“It just started to sit with me that there are too many children and too many families who are burdened by not being able to do that,” he explained. “So, for probably a year, I just kept thinking, I wish there was a way I could deliver a birthday celebration to these families.”
He knew there was a need.
“Brookings is a really easy community for poverty to hide in,” Nick says. “It’s a beautiful community, right? The streets are lined with flowers, we’ve got historic neighborhoods and all the amenities that an institution like SDSU brings. We’ve got a Children’s Museum, a great school system, great parks.
After a successful first year, Nick is hopeful that The Big Blue Birthday Box will extend to other communities in 2016.
“This has been life affirming that I do care deeply,” Nick says. “If I challenge myself to actually stand on the doorsteps of these homes that I’ve driven past 100 times and never saw before? It has started to make me evaluate, ‘What is important in my world, in my future?’ ”
“You can drive up and down the streets of Brookings and not really recognize any need, even if you’ve lived here for years and years, coupled with the fact that, if you’re like I am, you go about your day — you go to work, you go to church on the weekends, you go to SDSU football games, you shop downtown. I don’t intersect at lots of those activities with people who have tremendous need, because they don’t have season tickets to the Jacks, they aren’t shopping at the specialty shops downtown, they don’t have a membership to the Children’s Museum.
“So I can live in ignorant bliss every day if I choose to. It isn’t a hateful thing, it’s just the reality of the lives we get ourselves into.”
But Nick chose to start talking instead, and The Big Blue Birthday Box came to a lovely life.
“After you speak an idea out loud, you don’t really have any choice but to put some action behind those words,” he says. “So it started to develop, and the right people said yes.”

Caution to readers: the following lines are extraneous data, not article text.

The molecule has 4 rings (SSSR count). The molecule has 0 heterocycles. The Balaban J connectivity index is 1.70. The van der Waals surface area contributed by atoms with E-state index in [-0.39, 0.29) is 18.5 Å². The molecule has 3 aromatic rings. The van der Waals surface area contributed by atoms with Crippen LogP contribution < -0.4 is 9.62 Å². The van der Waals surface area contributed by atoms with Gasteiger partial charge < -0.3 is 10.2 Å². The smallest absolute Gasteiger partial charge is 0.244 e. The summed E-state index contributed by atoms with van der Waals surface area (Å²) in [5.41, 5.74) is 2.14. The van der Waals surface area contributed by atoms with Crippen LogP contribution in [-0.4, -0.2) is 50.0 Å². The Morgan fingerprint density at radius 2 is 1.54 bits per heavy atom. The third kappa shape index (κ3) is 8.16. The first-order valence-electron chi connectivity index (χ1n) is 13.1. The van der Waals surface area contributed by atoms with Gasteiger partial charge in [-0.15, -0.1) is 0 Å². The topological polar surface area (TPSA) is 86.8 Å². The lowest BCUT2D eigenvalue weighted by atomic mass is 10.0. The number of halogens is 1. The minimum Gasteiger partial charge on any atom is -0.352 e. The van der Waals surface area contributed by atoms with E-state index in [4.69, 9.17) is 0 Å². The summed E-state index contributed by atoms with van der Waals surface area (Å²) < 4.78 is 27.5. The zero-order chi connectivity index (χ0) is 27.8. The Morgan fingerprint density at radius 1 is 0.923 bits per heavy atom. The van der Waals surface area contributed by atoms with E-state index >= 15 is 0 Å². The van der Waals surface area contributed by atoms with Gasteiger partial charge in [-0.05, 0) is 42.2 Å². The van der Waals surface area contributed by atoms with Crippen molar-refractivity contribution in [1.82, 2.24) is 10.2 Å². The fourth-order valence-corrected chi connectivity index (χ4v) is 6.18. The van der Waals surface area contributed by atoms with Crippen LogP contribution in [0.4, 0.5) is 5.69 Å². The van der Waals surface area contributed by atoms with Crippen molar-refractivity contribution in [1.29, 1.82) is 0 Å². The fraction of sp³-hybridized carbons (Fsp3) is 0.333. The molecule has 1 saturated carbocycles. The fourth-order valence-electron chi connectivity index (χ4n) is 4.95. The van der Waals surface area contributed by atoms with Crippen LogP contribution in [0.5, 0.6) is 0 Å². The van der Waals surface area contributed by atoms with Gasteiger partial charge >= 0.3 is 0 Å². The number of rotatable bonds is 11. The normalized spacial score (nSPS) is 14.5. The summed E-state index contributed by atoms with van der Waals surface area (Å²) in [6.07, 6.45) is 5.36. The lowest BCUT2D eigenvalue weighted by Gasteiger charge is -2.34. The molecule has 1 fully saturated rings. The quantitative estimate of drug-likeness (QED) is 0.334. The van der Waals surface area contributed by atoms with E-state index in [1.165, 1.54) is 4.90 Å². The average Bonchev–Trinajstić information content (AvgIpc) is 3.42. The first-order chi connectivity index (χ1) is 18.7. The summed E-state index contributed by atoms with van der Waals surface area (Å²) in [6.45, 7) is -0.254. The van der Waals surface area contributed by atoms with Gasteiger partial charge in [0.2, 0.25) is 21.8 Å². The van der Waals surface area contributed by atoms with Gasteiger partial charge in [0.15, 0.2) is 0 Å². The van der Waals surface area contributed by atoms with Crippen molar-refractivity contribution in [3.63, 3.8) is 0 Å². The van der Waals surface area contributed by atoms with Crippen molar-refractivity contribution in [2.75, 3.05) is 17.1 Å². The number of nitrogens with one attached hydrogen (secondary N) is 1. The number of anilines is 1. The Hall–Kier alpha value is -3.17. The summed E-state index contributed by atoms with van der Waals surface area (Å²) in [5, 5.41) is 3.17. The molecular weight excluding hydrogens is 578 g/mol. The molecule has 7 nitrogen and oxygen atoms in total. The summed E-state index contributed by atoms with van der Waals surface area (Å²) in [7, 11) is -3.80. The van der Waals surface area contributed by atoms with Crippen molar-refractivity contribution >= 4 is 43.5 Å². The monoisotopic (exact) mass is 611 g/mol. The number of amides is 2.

Those people include all local sponsors, who support Nick whole-heartedly and his passion to deliver celebrations to the doorsteps of families in need. Inside the box, Hy-Vee provides a cake; Party Depot provides a balloon, plates and napkins; and First Bank & Trust helps to provide a wrapped present. Nick reaches out to these families through a partnership with the Department of Social Services and a Facebook page. Almost a year in now, he’s delivering an average of one box a day.
Along with the compassion this brings into a community, Nick is confident in how significantly this can benefit Brookings in the long run.
“If the Big Blue Birthday Box — even if just for a couple days out of the year — makes one family with three kids feel like Brookings is a place that cares that they are here and wants them to be here, that’s a really cool byproduct of this effort — that maybe as a community, we feel like more of a hospitable place, no matter who you are, no matter what you do.
“I think we have to welcome every corner of the community and make everybody feel like it’s theirs.”
Through students at SDSU and then on the doorsteps of families in Brookings, Nick is doing the best he can.
What’s your perspective?
Through Nick’s work and dedication to Brookings, it’s so easy to find inspiration. It’s why we tell stories! But there’s something moving within his perspective, too.
Five months ago, Nick was diagnosed with thyroid cancer. During a time that The Big Blue Birthday Box was just starting to take off, Nick was suddenly saddled with fear, treatments, anger, questions. His fight continues today, but it hasn’t consumed him. And can’t you see? Nick is more alive than ever.
“It does change your whole perspective on your little place in the world and your connection with the people,” Nick says. But, “I have this whole life that I want to keep going!”
When we first met, it was almost two hours into our conversation before Nick told me of his diagnosis. And that is how he is living his life — so many other factors come first.
“I will forever be shaped by the fact that I had cancer and survived cancer, but I definitely will not be defined by it. I would much rather be defined by the fact that I have a 7-year-old daughter, that I work at SDSU and get to interact with really cool people and programs. I’d love it if people knew The Big Blue Birthday Box. I love all of those things.”
Nick is making the most of his work in Brookings, but maybe he realizes how we give our best to our communities — by making the most of our lives, too.